Donovan’s Brain (1953). Directed by Felix E. Feist. Written by Hugh Brooke & Felix E. Feist. Based on the novel Donovan’s Brain by Curt Siodmak. Starring: Lew Ayres, Gene Evans, Nancy Reagan, Steve Brodie. Produced by Tom Gries for Dowling Productions. Tomatometer: 50 %. IMDb score: 6.0/10.
The original brain in a vat.
There are tropes in science fiction that have become so commonplace today, that they are reduced to clichés. The time machine, the UFO, the mad scientist, the lunar landing, the killer robot, the invisibility serum, and of course the disembodied brain. The ”brain in a vat” has become a staple villain of sci-fi comics, the best known are probably Krang from Teenage Mutant Ninja Turtles and The Brain in DC Comics. The disembodied brain has also turned up in a number of TV series and films, and the basic concept has been drawn upon for cyborgs like Robocop. But the one film that people keep referring to as the essential brain-in-a-vat film is the independently produced Donovan’s Brain, made in 1953, based on Curt Siodmak’s novel of the same name. Continue reading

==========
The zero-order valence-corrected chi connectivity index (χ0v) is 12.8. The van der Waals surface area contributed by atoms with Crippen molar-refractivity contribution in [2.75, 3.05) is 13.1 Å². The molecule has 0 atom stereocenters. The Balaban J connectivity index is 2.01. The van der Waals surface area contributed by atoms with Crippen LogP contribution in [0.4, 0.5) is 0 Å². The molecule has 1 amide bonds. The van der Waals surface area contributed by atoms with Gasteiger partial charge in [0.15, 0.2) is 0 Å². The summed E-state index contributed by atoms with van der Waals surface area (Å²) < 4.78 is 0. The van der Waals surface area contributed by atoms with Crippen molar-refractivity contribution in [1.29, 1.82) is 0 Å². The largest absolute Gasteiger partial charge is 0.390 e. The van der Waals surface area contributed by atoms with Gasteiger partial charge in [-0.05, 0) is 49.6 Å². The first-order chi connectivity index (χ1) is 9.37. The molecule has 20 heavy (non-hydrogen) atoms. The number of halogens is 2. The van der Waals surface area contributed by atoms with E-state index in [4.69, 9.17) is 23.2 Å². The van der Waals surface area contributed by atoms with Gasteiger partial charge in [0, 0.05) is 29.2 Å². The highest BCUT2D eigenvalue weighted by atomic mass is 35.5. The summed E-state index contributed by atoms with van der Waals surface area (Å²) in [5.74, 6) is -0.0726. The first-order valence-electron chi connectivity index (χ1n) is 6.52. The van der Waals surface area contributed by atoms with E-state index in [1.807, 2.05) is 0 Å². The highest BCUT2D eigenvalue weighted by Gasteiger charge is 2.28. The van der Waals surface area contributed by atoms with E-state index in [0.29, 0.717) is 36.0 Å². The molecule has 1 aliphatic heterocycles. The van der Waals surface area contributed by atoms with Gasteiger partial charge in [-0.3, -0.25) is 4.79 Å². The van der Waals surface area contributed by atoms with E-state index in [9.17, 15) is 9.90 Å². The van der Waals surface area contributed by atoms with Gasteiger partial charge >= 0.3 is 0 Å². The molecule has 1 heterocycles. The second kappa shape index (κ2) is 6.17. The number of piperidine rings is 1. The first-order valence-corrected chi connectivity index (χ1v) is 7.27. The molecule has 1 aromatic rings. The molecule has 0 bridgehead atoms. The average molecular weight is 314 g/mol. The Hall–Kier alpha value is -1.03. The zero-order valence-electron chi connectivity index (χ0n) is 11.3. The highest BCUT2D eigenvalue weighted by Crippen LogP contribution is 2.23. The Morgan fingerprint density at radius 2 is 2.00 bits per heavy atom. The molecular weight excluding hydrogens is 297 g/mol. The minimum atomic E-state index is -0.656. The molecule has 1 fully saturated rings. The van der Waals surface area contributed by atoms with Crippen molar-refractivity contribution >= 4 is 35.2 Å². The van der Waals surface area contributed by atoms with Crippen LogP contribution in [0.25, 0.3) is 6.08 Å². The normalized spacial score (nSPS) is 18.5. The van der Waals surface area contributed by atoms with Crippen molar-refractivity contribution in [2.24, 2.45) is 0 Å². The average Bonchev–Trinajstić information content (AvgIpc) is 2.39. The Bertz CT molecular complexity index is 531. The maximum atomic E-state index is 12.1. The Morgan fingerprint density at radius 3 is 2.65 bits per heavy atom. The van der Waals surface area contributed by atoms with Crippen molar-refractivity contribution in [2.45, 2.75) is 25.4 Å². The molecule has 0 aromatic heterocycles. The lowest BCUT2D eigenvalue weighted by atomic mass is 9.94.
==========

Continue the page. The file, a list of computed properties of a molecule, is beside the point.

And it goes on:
(4/10) In a nutshell: This 1953 film uses least 10 minutes of special effects from the German film Gold and steals its premise from an Arch Oboler radio show, but still manages to come off as something quite original. Made by Ivan Tors and legendary sci-fi writer Curt Siodmak, the film follows a sort of sci-fi FBI, trying to neutralise a radioactive material that keeps growing and threatens to sling the Earth out of orbit. Starring sci-fi cult actor Richard Carlson and features a bit-part by comedienne Kathleen Freeman.